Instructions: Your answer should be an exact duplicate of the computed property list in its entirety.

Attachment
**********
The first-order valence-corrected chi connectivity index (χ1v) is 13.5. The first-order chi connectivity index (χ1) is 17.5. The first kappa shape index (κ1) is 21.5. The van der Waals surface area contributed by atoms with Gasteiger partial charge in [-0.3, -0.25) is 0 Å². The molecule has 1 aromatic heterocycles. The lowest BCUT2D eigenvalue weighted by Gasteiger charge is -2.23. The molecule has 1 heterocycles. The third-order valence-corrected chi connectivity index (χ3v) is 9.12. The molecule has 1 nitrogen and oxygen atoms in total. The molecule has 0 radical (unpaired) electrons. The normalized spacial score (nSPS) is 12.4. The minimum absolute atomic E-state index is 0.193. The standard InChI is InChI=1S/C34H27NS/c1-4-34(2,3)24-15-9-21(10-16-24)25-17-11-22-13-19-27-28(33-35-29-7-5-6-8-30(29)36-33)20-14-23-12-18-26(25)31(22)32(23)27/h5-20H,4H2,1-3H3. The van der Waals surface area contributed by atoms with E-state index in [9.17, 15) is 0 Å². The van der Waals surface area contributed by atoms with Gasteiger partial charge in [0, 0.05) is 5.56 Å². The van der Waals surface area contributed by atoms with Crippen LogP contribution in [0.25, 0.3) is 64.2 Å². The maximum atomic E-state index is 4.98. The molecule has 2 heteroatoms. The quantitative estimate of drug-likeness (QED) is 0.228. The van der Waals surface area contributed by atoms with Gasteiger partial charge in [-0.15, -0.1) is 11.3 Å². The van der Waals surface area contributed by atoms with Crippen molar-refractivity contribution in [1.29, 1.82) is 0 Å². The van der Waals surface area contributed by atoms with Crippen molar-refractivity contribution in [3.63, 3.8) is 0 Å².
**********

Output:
The first-order valence-corrected chi connectivity index (χ1v) is 13.5. The first-order chi connectivity index (χ1) is 17.5. The first kappa shape index (κ1) is 21.5. The van der Waals surface area contributed by atoms with Gasteiger partial charge in [-0.3, -0.25) is 0 Å². The molecule has 1 aromatic heterocycles. The lowest BCUT2D eigenvalue weighted by Gasteiger charge is -2.23. The molecule has 1 heterocycles. The third-order valence-corrected chi connectivity index (χ3v) is 9.12. The molecule has 1 nitrogen and oxygen atoms in total. The molecule has 0 radical (unpaired) electrons. The normalized spacial score (nSPS) is 12.4. The minimum absolute atomic E-state index is 0.193. The standard InChI is InChI=1S/C34H27NS/c1-4-34(2,3)24-15-9-21(10-16-24)25-17-11-22-13-19-27-28(33-35-29-7-5-6-8-30(29)36-33)20-14-23-12-18-26(25)31(22)32(23)27/h5-20H,4H2,1-3H3. The van der Waals surface area contributed by atoms with E-state index in [9.17, 15) is 0 Å². The van der Waals surface area contributed by atoms with Gasteiger partial charge in [0, 0.05) is 5.56 Å². The van der Waals surface area contributed by atoms with Crippen LogP contribution in [0.25, 0.3) is 64.2 Å². The maximum atomic E-state index is 4.98. The molecule has 2 heteroatoms. The quantitative estimate of drug-likeness (QED) is 0.228. The van der Waals surface area contributed by atoms with Gasteiger partial charge in [-0.15, -0.1) is 11.3 Å². The van der Waals surface area contributed by atoms with Crippen molar-refractivity contribution in [1.29, 1.82) is 0 Å². The van der Waals surface area contributed by atoms with Crippen molar-refractivity contribution in [3.63, 3.8) is 0 Å².